Zelenskiy said during a June 20 meeting with senior Ukrainian military officials that he hopes to develop a renewable energy infrastructure to offset the energy crisis caused by the Russian attacks.

In return, Ukrainian drones have struck deeper inside Russia, damaging energy facilities critical for Moscow's military effort, mainly oil installations.

On June 22, Russia's Defense Ministry said its air defense systems downed five Ukrainian drones over the Sea of Azov and the Bryansk and Smolensk regions. It did not say if the Ukrainian attack had caused any damage or injuries.

On June 21, Ukraine's military said its long-range attack drones had struck four oil refineries and radar stations inside Russia.

The claim could not be independently verified.

Balkan Nations Work To Restore Electrical Supplies Following Major Power Outage

A massive Balkan power outage caused traffic lights to go dark in Sarajevo on June 21.
A massive Balkan power outage caused traffic lights to go dark in Sarajevo on June 21.

Authorities in Bosnia-Herzegovina, Montenegro, Croatia, and Albania are working to stabilize electrical supplies following a major power outage on June 21. Montenegrin Energy Minister Sasa Mujovic said the shutdown was caused by a sharp increase in electricity consumption due to high temperatures, but also by the heat itself. Electricity distribution systems are interconnected in countries across the Balkans. Enver Kreso, the former director of the Electric Power Industry of Bosnia-Herzegovina, told RFE/RL that "if the problem persists, there will be big consequences. Hospitals are switching to generators, traffic is in trouble, the consequences can be very big. There will be problems with communications, but also with water supply," Kreso said. To read the original story by RFE/RL's Balkan Service, click here.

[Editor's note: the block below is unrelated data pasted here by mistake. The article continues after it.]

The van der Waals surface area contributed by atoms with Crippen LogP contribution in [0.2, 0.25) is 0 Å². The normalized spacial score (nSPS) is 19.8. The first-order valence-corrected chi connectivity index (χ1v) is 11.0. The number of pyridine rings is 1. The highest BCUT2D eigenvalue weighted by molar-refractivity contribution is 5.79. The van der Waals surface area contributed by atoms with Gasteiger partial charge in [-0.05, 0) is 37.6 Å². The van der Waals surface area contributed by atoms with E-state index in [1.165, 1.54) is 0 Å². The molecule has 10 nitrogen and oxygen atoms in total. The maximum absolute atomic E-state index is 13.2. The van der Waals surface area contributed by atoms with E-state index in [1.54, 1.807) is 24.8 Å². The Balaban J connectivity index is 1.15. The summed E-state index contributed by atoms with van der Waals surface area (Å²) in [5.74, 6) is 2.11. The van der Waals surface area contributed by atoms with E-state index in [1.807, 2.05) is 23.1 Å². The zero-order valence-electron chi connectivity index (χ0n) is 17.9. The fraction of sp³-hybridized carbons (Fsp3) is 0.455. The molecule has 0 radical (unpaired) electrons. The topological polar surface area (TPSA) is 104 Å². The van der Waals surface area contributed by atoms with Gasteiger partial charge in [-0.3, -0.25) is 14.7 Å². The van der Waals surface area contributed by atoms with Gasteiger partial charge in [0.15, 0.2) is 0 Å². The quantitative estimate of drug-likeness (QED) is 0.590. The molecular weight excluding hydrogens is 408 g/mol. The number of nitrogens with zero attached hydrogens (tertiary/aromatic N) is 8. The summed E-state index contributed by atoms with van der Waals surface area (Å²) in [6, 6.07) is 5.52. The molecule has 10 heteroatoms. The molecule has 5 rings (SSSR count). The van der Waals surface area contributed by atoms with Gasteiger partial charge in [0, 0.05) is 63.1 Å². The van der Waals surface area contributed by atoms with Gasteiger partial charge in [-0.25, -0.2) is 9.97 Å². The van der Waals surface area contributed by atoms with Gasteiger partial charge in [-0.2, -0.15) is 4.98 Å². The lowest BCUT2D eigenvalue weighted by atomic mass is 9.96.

Russian Citizen Detained In Montenegro At U.S. Request Over Alleged Election Interference

A Russian citizen has been detained in Montenegro at the request of the United States over alleged illegal interference in the 2020 U.S. election between Donald Trump and Joe Biden.
A Russian citizen has been detained in Montenegro at the request of the United States over alleged illegal interference in the 2020 U.S. election between Donald Trump and Joe Biden.